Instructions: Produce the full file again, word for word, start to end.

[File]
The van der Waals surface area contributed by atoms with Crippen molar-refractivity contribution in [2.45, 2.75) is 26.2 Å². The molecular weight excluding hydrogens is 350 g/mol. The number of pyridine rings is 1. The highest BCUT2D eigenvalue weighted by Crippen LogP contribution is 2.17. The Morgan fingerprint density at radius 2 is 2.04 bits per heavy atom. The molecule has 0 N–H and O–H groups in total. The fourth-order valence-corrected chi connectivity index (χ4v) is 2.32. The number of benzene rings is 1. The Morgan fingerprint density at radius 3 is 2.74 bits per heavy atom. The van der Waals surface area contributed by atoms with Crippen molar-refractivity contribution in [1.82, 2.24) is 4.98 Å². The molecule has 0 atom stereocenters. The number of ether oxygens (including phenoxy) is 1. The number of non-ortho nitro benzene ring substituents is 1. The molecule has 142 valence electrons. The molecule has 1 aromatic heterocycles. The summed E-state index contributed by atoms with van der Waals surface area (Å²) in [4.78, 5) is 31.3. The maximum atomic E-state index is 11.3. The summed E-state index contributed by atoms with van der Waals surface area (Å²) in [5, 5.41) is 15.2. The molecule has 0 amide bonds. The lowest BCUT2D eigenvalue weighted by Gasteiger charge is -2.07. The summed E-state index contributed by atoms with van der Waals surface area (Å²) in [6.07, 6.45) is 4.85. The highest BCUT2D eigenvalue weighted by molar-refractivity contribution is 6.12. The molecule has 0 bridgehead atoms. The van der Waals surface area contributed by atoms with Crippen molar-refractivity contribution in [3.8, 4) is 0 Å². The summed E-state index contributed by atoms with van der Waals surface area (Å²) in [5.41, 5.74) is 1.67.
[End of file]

The van der Waals surface area contributed by atoms with Crippen molar-refractivity contribution in [2.45, 2.75) is 26.2 Å². The molecular weight excluding hydrogens is 350 g/mol. The number of pyridine rings is 1. The highest BCUT2D eigenvalue weighted by Crippen LogP contribution is 2.17. The Morgan fingerprint density at radius 2 is 2.04 bits per heavy atom. The molecule has 0 N–H and O–H groups in total. The fourth-order valence-corrected chi connectivity index (χ4v) is 2.32. The number of benzene rings is 1. The Morgan fingerprint density at radius 3 is 2.74 bits per heavy atom. The van der Waals surface area contributed by atoms with Crippen molar-refractivity contribution in [1.82, 2.24) is 4.98 Å². The molecule has 0 atom stereocenters. The number of ether oxygens (including phenoxy) is 1. The number of non-ortho nitro benzene ring substituents is 1. The molecule has 142 valence electrons. The molecule has 1 aromatic heterocycles. The summed E-state index contributed by atoms with van der Waals surface area (Å²) in [4.78, 5) is 31.3. The maximum atomic E-state index is 11.3. The summed E-state index contributed by atoms with van der Waals surface area (Å²) in [5, 5.41) is 15.2. The molecule has 0 amide bonds. The lowest BCUT2D eigenvalue weighted by Gasteiger charge is -2.07. The summed E-state index contributed by atoms with van der Waals surface area (Å²) in [6.07, 6.45) is 4.85. The highest BCUT2D eigenvalue weighted by molar-refractivity contribution is 6.12. The molecule has 0 bridgehead atoms. The van der Waals surface area contributed by atoms with Crippen molar-refractivity contribution in [3.8, 4) is 0 Å². The summed E-state index contributed by atoms with van der Waals surface area (Å²) in [5.41, 5.74) is 1.67.